Monitoring Public Employees in Paraguay: Can Technology Adoption by the Government Improve Agricultural Extension Services for Poor Farmers?

Project Active from to State and Political Economy

Because pay-for-performance is often impractical in state organizations, a potential way to increase state effectiveness with a given workforce is to rely on better monitoring technology to induce higher employee effort.

The general objective of our project is to provide evidence on that idea in the context of a program of technology adoption in agricultural extension services in Paraguay. Improving the management of these services is seen by the government of Paraguay as a crucial step towards improving farmer productivity and reducing poverty.

The Paraguayan government currently employs over 800 agricultural extension agents to assist 80,000 farmers. These extension agents play a critical role in the provision of information about farming practices, new technologies, and up-to-date commodity prices. This type of outreach poses a difficult monitoring problem. Extension agents are responsible for numerous farmers and must travel hundreds of kilometers per week to visit farms. Although agents are supervised, the supervisors themselves are tasked with multiple agents, and so monitoring is often incomplete. To address this issue, the federal government has decided to introduce cell phones with GPS tracking technology. This technology will allow supervisors to track the frequency with which agents visit farmers.

The evaluation of this program has two specific aims.

First, we will estimate the effects of the introduction of the cell phone-based monitoring technology on the job performance of agricultural extension agents in rural Paraguay.

Second, by varying whether technology is allocated centrally or by supervisors, we will assess whether supervisors have superior information about which agents would benefit most from these cell phones. This is relevant because a key policy question is how much discretion to give to local-level managers, both in general, and in particular when it comes to technology adoption. These managers may have valuable information, but they may also have private objectives. The deployment of a costly technology may be optimized by restricting it to those extension agents whose effort levels need improvement, and supervisors may be best able to identify who those agents are. However, supervisors may assign scarce cell phones with other criteria in mind (e.g., favoritism). The results will have concrete implications for the organizational structure of the Ministry of Agriculture and generate generalizable knowledge on the value of decentralization in government organizations.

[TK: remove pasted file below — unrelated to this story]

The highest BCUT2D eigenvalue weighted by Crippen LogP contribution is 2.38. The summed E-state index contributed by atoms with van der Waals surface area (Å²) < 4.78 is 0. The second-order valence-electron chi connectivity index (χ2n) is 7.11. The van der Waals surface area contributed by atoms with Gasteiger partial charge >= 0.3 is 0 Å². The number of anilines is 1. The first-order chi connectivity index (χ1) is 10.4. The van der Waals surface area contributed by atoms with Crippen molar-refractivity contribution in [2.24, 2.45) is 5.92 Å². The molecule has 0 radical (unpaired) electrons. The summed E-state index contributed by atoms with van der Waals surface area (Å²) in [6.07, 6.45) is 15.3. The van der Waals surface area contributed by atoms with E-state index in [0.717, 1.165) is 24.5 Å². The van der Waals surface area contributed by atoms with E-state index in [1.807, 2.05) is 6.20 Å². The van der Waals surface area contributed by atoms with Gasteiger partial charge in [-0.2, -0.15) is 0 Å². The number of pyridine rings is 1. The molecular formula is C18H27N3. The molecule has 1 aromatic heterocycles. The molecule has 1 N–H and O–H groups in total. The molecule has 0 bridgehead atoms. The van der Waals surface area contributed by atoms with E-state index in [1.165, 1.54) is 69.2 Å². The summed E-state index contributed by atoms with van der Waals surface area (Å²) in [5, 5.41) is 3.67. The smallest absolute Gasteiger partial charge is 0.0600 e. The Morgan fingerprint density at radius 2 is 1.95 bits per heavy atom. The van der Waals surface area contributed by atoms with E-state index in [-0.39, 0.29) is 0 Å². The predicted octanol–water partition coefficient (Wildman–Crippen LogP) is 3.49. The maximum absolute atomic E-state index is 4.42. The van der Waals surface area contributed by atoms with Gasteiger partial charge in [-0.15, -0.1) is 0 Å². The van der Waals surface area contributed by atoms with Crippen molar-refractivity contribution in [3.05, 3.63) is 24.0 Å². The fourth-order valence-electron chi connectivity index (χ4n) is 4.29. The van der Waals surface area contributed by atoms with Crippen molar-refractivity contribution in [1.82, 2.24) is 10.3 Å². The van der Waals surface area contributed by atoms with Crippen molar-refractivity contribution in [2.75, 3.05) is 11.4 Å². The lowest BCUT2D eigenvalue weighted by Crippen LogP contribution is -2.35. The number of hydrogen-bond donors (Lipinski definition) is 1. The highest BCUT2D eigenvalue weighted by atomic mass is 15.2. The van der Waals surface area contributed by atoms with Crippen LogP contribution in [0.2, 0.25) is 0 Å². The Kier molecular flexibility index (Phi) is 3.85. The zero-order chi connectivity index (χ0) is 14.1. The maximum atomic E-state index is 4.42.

The technology adoption project is spearheaded by a partnership between the Paraguayan Ministries of Planning and Agriculture. The Ministry of Planning identified the technology and proposed its adoption to the Ministry of Agriculture. Depending on the results of this intervention, the Ministry of Planning may supply a similar technology to the Ministry of Health to monitor rural doctors and nurses, as well as the Ministry of Education to monitor rural teachers.